Research conducted by the Quakers in 2017 showed that more than 50 percent of the people counted by the UN as refugees are from places that have been invaded or ruled by Britain in living memory, rising to 75 percent if Syria – currently being bombed by Britain – is included. In contrast, considerably less than 1 percent of the total population of those classified as refugees by the UN currently live in the UK.

So it is we make the call for Sanctuary Everywhere – including Britain, Europe, North America, and in the countries from which people are escaping. The ongoing crises of economic injustice, war and racism are leading to record levels of human displacement. Just as the causes are multi-dimensional, so too must be our response.

Quakers oppose war and stand for peace. Racism often emerges as a precursor for war, and is stoked and offered justification by the state at times of war. The UK government’s system of discrimination against those seeking sanctuary is a product of racism and war, and has woven a system of inequality and injustice into the fabric of British culture.

To encounter such a wall of injustice may seem at first overwhelming. But for Quakers every act of welcome is an act of faith and an act of peace. All walls fall eventually.

Sanctuary Everywhere Manifesto

The following manifesto was agreed in December 2017 by the ‘Meeting for Sufferings’, a national Quaker representative body:

‘As Quakers, we have long worked for peace and equality, because of our belief that there is that of God in everyone, everywhere, whoever they are.

‘Through Quakers’ longstanding work welcoming newcomers to our shores, we have seen up close that the government’s creation of a “hostile environment” is increasingly embedding policies of discrimination into the practices of the British state. Quakers in Britain are committed to working with others to change this, creating a culture of compassion and welcoming hospitality that answers that of God in every person.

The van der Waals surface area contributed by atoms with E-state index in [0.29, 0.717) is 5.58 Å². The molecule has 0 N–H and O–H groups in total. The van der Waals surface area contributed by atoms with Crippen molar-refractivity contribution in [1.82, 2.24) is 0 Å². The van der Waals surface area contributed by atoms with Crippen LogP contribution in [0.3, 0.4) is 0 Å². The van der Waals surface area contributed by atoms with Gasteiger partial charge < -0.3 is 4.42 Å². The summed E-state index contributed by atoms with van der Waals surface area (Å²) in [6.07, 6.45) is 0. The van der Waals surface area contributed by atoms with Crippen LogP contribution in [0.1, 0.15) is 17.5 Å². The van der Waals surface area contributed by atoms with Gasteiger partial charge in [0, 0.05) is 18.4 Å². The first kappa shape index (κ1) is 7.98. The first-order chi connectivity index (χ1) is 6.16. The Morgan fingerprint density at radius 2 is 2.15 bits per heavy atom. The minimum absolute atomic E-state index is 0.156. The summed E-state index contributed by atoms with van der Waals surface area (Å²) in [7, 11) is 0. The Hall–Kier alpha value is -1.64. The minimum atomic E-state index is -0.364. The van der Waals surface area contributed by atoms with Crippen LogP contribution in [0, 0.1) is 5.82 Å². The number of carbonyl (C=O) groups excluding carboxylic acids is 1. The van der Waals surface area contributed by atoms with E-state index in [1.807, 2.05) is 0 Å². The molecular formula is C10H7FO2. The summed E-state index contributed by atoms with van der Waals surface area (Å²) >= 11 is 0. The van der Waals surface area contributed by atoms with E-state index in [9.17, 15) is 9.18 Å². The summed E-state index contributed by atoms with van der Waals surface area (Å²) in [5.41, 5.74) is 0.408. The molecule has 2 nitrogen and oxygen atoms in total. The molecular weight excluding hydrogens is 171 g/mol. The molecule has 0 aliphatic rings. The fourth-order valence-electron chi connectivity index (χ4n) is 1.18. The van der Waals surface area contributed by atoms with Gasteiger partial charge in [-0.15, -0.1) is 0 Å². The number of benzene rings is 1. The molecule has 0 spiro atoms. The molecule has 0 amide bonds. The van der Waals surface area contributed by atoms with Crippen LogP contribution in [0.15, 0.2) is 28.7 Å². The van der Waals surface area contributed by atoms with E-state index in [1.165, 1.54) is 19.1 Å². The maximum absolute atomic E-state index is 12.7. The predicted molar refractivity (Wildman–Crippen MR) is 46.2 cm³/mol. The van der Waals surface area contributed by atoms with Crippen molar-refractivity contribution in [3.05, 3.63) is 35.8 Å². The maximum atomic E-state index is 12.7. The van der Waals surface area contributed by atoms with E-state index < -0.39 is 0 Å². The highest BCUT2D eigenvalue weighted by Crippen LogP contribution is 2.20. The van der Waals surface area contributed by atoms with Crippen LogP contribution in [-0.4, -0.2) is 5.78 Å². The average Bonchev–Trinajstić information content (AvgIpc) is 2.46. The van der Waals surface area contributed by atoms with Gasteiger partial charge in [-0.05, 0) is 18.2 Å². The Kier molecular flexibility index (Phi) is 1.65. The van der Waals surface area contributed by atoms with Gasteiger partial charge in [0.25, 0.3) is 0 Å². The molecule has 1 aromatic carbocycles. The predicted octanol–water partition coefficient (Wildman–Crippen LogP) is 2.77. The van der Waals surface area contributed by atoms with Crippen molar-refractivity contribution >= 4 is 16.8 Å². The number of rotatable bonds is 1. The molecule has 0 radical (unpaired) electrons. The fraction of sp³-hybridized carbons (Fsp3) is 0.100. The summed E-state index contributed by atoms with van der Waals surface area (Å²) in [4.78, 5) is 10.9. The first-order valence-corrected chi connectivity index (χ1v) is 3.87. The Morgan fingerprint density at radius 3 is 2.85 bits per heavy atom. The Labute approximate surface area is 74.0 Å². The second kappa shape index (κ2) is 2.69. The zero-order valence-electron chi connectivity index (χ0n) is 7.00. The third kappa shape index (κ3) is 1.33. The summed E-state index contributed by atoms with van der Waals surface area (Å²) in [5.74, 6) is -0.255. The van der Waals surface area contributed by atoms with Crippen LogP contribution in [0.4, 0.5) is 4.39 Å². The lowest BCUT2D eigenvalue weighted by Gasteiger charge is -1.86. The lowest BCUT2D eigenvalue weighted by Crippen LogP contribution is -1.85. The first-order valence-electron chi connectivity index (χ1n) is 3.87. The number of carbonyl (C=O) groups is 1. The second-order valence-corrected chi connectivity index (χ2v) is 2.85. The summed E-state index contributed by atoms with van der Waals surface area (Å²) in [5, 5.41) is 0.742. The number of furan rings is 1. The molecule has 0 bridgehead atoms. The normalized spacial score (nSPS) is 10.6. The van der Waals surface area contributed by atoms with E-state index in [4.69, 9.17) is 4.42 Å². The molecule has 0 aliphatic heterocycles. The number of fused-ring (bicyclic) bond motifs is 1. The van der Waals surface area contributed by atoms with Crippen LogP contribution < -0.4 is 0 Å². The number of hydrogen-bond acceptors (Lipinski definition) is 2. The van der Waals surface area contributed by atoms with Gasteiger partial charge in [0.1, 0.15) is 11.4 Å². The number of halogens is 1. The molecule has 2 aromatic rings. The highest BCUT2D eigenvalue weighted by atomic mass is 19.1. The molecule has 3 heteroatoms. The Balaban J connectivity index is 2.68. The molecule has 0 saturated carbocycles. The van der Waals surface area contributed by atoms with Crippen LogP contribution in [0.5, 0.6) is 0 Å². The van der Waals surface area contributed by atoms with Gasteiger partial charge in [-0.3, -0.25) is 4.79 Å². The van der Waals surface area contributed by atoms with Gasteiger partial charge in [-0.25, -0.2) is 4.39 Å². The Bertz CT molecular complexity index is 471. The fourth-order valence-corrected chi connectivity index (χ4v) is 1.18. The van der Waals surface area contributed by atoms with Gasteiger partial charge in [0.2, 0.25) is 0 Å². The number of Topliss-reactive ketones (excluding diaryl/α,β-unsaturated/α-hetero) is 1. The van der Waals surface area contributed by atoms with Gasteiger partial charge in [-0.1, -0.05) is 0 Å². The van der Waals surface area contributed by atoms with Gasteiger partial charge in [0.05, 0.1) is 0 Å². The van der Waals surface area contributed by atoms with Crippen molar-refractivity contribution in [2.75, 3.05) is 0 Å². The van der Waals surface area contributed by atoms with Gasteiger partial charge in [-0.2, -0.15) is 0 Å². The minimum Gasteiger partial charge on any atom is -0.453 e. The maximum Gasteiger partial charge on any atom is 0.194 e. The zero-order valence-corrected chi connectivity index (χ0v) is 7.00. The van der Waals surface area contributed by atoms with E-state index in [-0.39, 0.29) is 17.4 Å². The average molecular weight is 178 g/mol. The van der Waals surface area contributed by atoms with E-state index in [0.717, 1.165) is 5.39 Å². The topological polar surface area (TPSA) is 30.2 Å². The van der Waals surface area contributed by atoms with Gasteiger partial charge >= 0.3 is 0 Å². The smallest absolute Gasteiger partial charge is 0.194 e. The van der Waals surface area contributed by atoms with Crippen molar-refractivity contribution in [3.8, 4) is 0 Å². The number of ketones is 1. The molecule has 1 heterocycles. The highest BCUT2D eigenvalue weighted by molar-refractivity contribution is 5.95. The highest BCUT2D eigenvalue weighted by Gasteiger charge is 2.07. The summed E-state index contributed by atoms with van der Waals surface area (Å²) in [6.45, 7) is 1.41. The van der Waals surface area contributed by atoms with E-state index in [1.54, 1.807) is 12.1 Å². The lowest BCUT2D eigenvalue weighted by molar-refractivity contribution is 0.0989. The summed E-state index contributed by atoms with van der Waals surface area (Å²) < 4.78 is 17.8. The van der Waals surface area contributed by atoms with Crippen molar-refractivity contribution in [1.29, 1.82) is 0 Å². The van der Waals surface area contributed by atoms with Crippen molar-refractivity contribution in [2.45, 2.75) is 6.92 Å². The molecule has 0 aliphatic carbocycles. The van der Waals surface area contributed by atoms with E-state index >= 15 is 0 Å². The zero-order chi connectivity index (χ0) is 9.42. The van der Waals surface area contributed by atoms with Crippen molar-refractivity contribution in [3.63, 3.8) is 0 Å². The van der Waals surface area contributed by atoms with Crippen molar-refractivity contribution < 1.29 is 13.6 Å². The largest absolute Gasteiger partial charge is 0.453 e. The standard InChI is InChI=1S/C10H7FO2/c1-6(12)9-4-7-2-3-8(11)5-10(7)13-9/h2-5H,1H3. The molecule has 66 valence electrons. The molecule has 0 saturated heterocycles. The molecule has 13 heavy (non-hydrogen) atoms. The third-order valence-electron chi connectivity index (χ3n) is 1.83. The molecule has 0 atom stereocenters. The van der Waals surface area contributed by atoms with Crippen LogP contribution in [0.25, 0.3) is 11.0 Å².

‘Our Meeting for Sufferings was born of a response to the government’s systematic discrimination against Quakers in the past. Today we turn that experience into solidarity, and stand against all oppression and suffering. We declare our determination to work for sanctuary everywhere, including here in Britain, by agreeing this Manifesto for change.

  • Human rights standards for all should be the foundation on which any national policy or international agreement on migration is founded, and these include the right to work, to learn, to housing, to medical care and to security in the event of adverse circumstances beyond personal control.
  • We will campaign for change to the asylum process so that it is built on a culture of compassion and practical response, rather than starting from an assumption of disbelief.
  • Within the UK system of immigration detention is institutional violence and discrimination. We oppose indefinite detention, which we believe neither right nor necessary, and will work towards the closure of all detention centres. Other more humane policies are more effective and should be introduced.
  • Our belief in every human being’s equality leads us to oppose unjust deportations and removals, whether to the EU or to the wider world.
  • The humanitarian risks of trafficking and unsafe passage lead us to work for new, peaceful, safer routes of migration including the introduction of humanitarian visas and improved rules for family reunion.
  • To ourselves and wider society, we reaffirm our determination to acknowledge and dismantle discrimination in all of its forms, wherever it is to be found.’

Topics: Refugees